In an effort to ease Whatcom County Jail overcrowding, the Bellingham City Council has authorized an agreement for inmate housing with the South Correctional Entity (SCORE) in Des Moines, WA.
The agreement is to be “used as a last resort,” said Bellingham City attorney Peter Ruffatto while addressing the city council on March 21. According to Ruffatto, Bellingham is currently sending overflow inmates to Yakima County Jail, where 22 inmates are housed so far.
Whatcom County Jail was designed to hold 148 individuals, but additional beds have been installed in pre-existing cells and storage areas have been converted to housing.
As of March 14, the Whatcom County Jail had a population of 206 inmates; Bellingham residents accounted for just seven of those inmates, according to records observed by the city since January of this year.
“We would like to have this additional tool if circumstances warrant it,” Ruffatto said about the new jail agreement.
These circumstances may include a large inmate population in Whatcom County, the absence of available transportation for inmates to Yakima due to a timing issue, or a specialized medical problem, Ruffatto said.
The Bellingham City Council unanimously voted to authorize the agreement.
“This strikes me as the belt and suspenders approach,” councilmember Michael Lilliquist told the council. “I think it’s a good idea to have those suspenders as back-up.”
Other members of the council had a less optimistic view on the agreement.
“I do have to express my frustration with this,” councilmember Daniel Hammill said. “Going to this level of spending staff time and our legal departments time to figure out a solution, when out of 206 inmates, we are accountable for seven.”
Overcrowding in the jail has been an issue since last year’s ballot measure, Proposition No. 2015-1, was rejected by Whatcom voters in November 2015.
The ballot measure proposed a sales tax increase of 0.2 percent to raise funds for the construction and operation of a new jail facility. (Link 10- first page bottom right) The amount the county planned to raise through the ballot measure was not specified.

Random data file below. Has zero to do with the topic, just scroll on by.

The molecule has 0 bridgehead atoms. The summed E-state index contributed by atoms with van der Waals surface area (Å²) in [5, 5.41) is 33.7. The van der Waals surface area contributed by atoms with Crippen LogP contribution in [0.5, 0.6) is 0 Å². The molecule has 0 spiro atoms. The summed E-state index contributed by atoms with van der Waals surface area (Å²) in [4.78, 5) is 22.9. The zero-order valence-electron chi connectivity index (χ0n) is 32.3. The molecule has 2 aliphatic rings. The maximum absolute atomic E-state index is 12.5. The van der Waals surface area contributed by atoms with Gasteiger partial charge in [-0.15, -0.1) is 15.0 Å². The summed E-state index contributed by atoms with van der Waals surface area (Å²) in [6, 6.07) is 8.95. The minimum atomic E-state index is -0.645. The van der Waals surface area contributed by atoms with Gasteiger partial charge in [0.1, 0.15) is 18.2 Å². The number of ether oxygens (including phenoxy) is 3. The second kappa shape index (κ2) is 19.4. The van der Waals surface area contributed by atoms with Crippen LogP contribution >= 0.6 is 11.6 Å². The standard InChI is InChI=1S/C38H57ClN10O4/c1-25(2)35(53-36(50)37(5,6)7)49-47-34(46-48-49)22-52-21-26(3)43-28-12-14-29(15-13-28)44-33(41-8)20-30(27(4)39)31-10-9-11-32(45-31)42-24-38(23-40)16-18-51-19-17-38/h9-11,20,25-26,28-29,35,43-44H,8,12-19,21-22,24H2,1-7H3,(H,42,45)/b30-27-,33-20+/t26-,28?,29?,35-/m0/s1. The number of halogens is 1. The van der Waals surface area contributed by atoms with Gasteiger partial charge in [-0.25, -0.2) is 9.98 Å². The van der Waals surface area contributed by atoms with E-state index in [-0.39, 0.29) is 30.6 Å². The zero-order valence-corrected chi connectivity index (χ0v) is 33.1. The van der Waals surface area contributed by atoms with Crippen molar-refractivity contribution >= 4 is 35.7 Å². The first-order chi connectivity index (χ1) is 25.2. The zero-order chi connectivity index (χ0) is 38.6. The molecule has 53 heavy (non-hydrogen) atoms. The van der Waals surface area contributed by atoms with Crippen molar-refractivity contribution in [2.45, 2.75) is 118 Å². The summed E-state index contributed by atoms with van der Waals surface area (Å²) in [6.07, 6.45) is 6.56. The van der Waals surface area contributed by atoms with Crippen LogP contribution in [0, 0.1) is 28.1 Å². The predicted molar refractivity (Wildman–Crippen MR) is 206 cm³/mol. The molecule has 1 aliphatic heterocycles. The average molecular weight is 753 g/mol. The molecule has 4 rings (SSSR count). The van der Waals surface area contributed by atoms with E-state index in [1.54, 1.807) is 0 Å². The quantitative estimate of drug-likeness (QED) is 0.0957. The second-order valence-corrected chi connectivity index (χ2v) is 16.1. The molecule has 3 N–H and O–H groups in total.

“Ideally we need a regional facility that accommodates all of our needs, but it’s going to take all of us together to make that happen,”
Jack Louws, Whatcom County executive
City Council also approved an emergency ordinance on Feb. 2 to create an electronic home detention program for individuals convicted or charged with nonviolent misdemeanors. This would include two devices that would track an individual’s movements and would be used as an alternative to jail time.
This ordinance creates a partnership between the city and Friendship Diversion Services, a public benefit corporation that would implement the electronic monitoring devices to participants.
The first device is a wearable alcohol monitor entitled SCRAM (secure continuous remote alcohol monitor), which measures blood alcohol content by skin perspiration. The second device is Relialert, a GPS monitor and cellular communication device that tracks the wearer’s movements.
Friendship Diversion Services Executive Director Barbara Miller explained to City Council the appeal of a home monitoring service during their meeting on Jan 25.
“The equipment we bring to this potential contract is state of the art and reliable,” Miller told the city council. Miller said she hoped the equipment would reduce judicial intervention with criminal justice systems and potentially reduce overall criminal actions.
The ordinance moved forward as the Whatcom County Sheriff indicated that he would impose booking restrictions to the number of Bellingham inmates in the jail if the issue of overcrowding was not resolved.
“Ideally we need a regional facility that accommodates all of our needs, but it’s going to take all of us together to make that happen,” Whatcom County executive Jack Louws said.
Louws heads the executive branch of the Whatcom County Government and creates plans for the future development of the county.
“It’s not like buying a park, it’s something we have a constitutional mandate to do,” Louws said. “To take care of and provide a safe jail for the inmates and employees, but also to be able to provide reasonable public safety.”